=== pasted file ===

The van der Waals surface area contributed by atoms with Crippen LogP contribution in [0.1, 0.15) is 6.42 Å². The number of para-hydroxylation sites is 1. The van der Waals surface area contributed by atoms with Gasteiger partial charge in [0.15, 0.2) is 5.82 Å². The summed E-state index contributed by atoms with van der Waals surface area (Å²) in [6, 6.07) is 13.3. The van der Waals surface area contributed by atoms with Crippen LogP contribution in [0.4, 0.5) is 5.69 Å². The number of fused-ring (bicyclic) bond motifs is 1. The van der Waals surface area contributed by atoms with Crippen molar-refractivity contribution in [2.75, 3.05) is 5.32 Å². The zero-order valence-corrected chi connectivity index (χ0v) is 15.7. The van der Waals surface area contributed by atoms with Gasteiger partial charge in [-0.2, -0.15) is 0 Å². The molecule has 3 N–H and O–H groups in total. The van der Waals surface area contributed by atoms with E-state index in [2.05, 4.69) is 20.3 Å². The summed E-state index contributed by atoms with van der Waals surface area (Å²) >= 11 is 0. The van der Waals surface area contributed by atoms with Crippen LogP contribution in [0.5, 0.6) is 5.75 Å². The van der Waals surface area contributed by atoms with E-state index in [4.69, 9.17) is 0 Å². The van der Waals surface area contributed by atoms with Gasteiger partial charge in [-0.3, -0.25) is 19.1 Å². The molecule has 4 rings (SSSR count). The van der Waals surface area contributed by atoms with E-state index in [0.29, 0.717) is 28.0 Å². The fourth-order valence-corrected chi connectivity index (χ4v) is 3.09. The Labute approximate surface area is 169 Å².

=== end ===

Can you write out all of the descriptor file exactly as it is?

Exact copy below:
The van der Waals surface area contributed by atoms with Crippen LogP contribution in [0.1, 0.15) is 6.42 Å². The number of para-hydroxylation sites is 1. The van der Waals surface area contributed by atoms with Gasteiger partial charge in [0.15, 0.2) is 5.82 Å². The summed E-state index contributed by atoms with van der Waals surface area (Å²) in [6, 6.07) is 13.3. The van der Waals surface area contributed by atoms with Crippen LogP contribution in [0.4, 0.5) is 5.69 Å². The number of fused-ring (bicyclic) bond motifs is 1. The van der Waals surface area contributed by atoms with Crippen molar-refractivity contribution in [2.75, 3.05) is 5.32 Å². The zero-order valence-corrected chi connectivity index (χ0v) is 15.7. The van der Waals surface area contributed by atoms with Gasteiger partial charge in [-0.2, -0.15) is 0 Å². The molecule has 3 N–H and O–H groups in total. The van der Waals surface area contributed by atoms with E-state index in [2.05, 4.69) is 20.3 Å². The summed E-state index contributed by atoms with van der Waals surface area (Å²) >= 11 is 0. The van der Waals surface area contributed by atoms with Crippen LogP contribution in [0.5, 0.6) is 5.75 Å². The van der Waals surface area contributed by atoms with E-state index in [4.69, 9.17) is 0 Å². The van der Waals surface area contributed by atoms with Gasteiger partial charge in [-0.3, -0.25) is 19.1 Å². The molecule has 4 rings (SSSR count). The van der Waals surface area contributed by atoms with E-state index in [0.29, 0.717) is 28.0 Å². The fourth-order valence-corrected chi connectivity index (χ4v) is 3.09. The Labute approximate surface area is 169 Å².